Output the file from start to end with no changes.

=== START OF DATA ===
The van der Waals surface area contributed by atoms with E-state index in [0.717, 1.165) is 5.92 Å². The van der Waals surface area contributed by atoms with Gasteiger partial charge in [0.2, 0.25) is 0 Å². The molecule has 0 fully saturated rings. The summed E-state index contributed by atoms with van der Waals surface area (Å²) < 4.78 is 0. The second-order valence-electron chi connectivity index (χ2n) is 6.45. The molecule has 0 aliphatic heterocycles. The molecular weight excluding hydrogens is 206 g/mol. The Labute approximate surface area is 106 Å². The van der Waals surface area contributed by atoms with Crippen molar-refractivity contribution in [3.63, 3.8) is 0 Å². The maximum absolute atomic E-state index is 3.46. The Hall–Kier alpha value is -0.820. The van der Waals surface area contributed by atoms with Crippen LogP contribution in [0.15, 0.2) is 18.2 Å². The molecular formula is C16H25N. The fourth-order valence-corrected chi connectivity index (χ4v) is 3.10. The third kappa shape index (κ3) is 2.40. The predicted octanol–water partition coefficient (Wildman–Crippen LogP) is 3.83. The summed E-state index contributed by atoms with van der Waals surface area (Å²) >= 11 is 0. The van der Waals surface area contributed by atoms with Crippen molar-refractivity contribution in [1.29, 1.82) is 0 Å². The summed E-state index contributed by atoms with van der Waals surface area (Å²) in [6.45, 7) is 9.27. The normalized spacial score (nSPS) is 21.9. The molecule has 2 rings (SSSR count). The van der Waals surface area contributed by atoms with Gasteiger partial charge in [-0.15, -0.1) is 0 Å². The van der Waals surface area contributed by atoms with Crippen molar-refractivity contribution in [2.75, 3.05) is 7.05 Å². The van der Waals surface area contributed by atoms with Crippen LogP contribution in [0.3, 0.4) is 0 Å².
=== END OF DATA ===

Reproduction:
The van der Waals surface area contributed by atoms with E-state index in [0.717, 1.165) is 5.92 Å². The van der Waals surface area contributed by atoms with Gasteiger partial charge in [0.2, 0.25) is 0 Å². The molecule has 0 fully saturated rings. The summed E-state index contributed by atoms with van der Waals surface area (Å²) < 4.78 is 0. The second-order valence-electron chi connectivity index (χ2n) is 6.45. The molecule has 0 aliphatic heterocycles. The molecular weight excluding hydrogens is 206 g/mol. The Labute approximate surface area is 106 Å². The van der Waals surface area contributed by atoms with Crippen molar-refractivity contribution in [3.63, 3.8) is 0 Å². The maximum absolute atomic E-state index is 3.46. The Hall–Kier alpha value is -0.820. The van der Waals surface area contributed by atoms with Crippen LogP contribution in [0.15, 0.2) is 18.2 Å². The molecular formula is C16H25N. The fourth-order valence-corrected chi connectivity index (χ4v) is 3.10. The third kappa shape index (κ3) is 2.40. The predicted octanol–water partition coefficient (Wildman–Crippen LogP) is 3.83. The summed E-state index contributed by atoms with van der Waals surface area (Å²) >= 11 is 0. The van der Waals surface area contributed by atoms with Crippen molar-refractivity contribution in [1.29, 1.82) is 0 Å². The summed E-state index contributed by atoms with van der Waals surface area (Å²) in [6.45, 7) is 9.27. The normalized spacial score (nSPS) is 21.9. The molecule has 2 rings (SSSR count). The van der Waals surface area contributed by atoms with Gasteiger partial charge in [-0.15, -0.1) is 0 Å². The van der Waals surface area contributed by atoms with Crippen molar-refractivity contribution in [2.75, 3.05) is 7.05 Å². The van der Waals surface area contributed by atoms with Crippen LogP contribution in [0.3, 0.4) is 0 Å².